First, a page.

folklore.org
The Original Macintosh
Anecdotes about the development of Apple's original Macintosh, and the people who made it (122 stories)
“Art is a lie that makes us realize the truth.” -- Pablo Picasso

The most informative article on Wikipedia about this symbol seems to be the one titled ”Looped square”: https://en.wikipedia.org/wiki/Looped_square

Thanks for sharing the story very inspiring one.

I just came across an interview with Burrell in Doug Clapp's "The Macintosh Reader": https://archive.org/details/mac_The_Macintosh_Reader_1992/page/n169/mode/2up

An MP3 version of this story is available at: https://macfolkloreradio.com/2020/03/18/folklore-burrell-smith-three-pack.html

An MP3 version of this story is available at: https://macfolkloreradio.com/2020/03/18/folklore-burrell-smith-three-pack.html

An MP3 version of this story is available at: https://macfolkloreradio.com/2020/03/18/folklore-burrell-smith-three-pack.html

To see some of what Andy did on his leave of absence look for the story (on this site) called Thunderscan.

The Calculator Construction Set link is broken. It should go here: https://www.folklore.org/StoryView.py?story=Calculator_Construction_Set.txt Also, a working link for The Puzzle: https://www.folklore.org/StoryView.py?story=Puzzle.txt

I still have it, working with my mac 128k and my 136 columns Imagewriter :-)

There's something about facial hair and software in the 1980s. In '89 I was the (most) junior member of a development team at IBM. At meetings I noticed that if I stroked my beard and looked thoughtful in meetings, people would stop talking and listen to me. Are people hard-wired to think that men with beards are somehow more wise than those without? I do wonder if it was correlation or causation here.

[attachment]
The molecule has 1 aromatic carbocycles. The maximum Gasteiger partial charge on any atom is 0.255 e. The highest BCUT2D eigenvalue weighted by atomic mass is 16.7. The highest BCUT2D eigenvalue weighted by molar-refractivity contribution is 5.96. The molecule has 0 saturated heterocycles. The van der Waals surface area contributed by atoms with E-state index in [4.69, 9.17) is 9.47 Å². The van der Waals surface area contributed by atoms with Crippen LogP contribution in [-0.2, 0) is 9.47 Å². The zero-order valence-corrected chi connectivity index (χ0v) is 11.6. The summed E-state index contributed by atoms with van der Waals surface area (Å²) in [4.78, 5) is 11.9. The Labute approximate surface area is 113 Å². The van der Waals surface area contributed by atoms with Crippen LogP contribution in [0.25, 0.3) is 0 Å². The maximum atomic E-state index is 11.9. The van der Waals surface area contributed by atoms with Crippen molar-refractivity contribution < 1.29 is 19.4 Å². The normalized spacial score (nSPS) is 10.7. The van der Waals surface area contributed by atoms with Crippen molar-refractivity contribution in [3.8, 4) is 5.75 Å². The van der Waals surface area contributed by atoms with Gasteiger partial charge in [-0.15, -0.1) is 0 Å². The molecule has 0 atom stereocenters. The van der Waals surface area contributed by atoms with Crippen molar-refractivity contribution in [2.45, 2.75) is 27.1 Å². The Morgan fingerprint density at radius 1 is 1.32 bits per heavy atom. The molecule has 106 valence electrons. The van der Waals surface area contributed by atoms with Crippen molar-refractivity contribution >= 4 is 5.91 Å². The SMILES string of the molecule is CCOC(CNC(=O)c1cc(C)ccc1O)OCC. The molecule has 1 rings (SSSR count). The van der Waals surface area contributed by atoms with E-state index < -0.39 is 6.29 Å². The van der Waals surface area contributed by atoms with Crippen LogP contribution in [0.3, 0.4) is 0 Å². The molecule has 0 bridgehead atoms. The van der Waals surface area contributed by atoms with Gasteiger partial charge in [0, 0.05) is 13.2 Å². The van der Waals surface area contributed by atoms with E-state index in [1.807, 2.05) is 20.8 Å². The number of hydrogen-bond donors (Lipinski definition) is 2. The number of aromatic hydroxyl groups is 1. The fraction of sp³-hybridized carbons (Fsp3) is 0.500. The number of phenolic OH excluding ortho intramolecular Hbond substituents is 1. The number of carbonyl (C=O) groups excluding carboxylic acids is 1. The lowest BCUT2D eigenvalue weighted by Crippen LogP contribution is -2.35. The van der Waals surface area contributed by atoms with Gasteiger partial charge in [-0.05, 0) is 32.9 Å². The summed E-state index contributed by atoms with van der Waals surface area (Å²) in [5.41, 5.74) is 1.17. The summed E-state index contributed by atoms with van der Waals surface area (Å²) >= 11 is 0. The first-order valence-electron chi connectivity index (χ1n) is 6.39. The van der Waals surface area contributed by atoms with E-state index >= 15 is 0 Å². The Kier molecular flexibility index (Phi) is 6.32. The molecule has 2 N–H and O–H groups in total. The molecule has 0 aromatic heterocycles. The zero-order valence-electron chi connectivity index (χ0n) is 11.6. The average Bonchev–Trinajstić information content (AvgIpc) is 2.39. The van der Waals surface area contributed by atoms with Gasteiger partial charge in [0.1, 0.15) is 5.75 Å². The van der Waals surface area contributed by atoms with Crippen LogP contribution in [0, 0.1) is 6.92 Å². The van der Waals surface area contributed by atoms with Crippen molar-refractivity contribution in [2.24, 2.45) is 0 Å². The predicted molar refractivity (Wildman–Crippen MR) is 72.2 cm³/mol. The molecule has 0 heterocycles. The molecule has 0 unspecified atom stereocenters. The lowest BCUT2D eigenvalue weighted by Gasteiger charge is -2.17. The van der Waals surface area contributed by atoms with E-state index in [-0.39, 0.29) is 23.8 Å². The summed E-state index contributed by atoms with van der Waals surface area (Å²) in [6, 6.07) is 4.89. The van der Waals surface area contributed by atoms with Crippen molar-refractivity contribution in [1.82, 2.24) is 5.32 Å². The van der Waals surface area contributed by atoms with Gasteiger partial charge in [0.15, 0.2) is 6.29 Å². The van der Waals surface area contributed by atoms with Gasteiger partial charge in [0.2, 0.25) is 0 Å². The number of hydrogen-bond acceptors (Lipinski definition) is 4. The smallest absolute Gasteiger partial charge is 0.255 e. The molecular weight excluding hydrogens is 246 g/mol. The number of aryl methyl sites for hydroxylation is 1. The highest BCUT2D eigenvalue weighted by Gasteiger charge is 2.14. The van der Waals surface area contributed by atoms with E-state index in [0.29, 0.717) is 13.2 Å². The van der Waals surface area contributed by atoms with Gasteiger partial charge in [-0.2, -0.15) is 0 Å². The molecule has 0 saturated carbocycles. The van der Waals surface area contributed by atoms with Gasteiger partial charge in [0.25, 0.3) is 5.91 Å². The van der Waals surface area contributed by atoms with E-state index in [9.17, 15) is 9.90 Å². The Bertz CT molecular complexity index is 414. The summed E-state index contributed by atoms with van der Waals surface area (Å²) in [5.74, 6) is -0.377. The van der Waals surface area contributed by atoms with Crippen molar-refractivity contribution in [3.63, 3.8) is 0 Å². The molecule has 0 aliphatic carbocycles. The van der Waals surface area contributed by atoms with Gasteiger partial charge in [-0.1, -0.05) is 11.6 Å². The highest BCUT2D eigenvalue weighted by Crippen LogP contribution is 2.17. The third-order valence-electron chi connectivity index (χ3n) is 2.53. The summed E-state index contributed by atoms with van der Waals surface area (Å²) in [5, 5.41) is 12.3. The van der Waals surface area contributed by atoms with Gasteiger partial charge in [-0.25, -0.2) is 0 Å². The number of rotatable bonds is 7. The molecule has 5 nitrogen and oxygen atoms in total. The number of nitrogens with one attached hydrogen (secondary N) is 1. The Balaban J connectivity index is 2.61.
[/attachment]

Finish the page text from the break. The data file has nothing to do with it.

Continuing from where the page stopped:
Thanks for sharing this story. I started with minicomputers and the Apple II in the 70's, then moved to the IBM PC and the Mac in the 80's. You and Dan Winkler are my heroes for creating HyperCard and HyperTalk. After using BASIC, FORTRAN, Pascal, C, etc., it was the first time I felt I could just type code "in English" and have it work the way I expected. I helped hundreds of faculty members and students at Brigham Young University learn to produce educational software using HyperCard because it finally made the power of programming accessible to non-programmers. I remember going to a computer store and sitting my four-year-old sister in front of a Mac with MacPaint running. She figured out on her own how to use the mouse and the menus and draw a picture. I was blown away with how easy you had made it. Thanks for all the pioneering!

The command symbol is indeed used in Nordic countries (officially on maps and road signs) as the symbol for "information" (usually a tourist reception center or historical site). The symbol is standard on European maps (cartography). The symbol is ancient (hence not copyrighted); see the "symbol" history explication of the International Communicology Institute (Communicology.org). The symbol is now used internationally for "communication", for N-E-W-S and is now widely replaced by the ℹ️ symbol on keys or by the "i" in a "circle" in signage.

Didn't everyone notice? Steve/Apple made a lot of money (from Samsung) when they "trade marked" the Rectangle with Rounded Edges for the first design of iPhone! It's one of the Trade Mark infringement in the case vs. Samsung...

Remarkable to read this 40 years later. Thank you for documenting this chapter in history. 🔥

I will purchase that Big Mac from you if yo want to sell. ;-) (and no, not the McDonald's kind)

My beard/stache is so thick I could be president of the world if I wanted it....I just don't want it.

Do you remember when the Macintosh broke the GFLOPS and was classified as a weapon? LOL. Gotta love marketing.

Charles must have done something right...I think he was one of the first space tourists. He made it big with Microsoft. But I agree...I'm not a fan of Hungarian Notation at all.

When are managers going to understand you can't predict the unknown? "How long will this take??". Me: "How long is a piece of string?"

That was a funny prank. However, if those ladies still had those signed magazines, they would probably be worth a little money these days.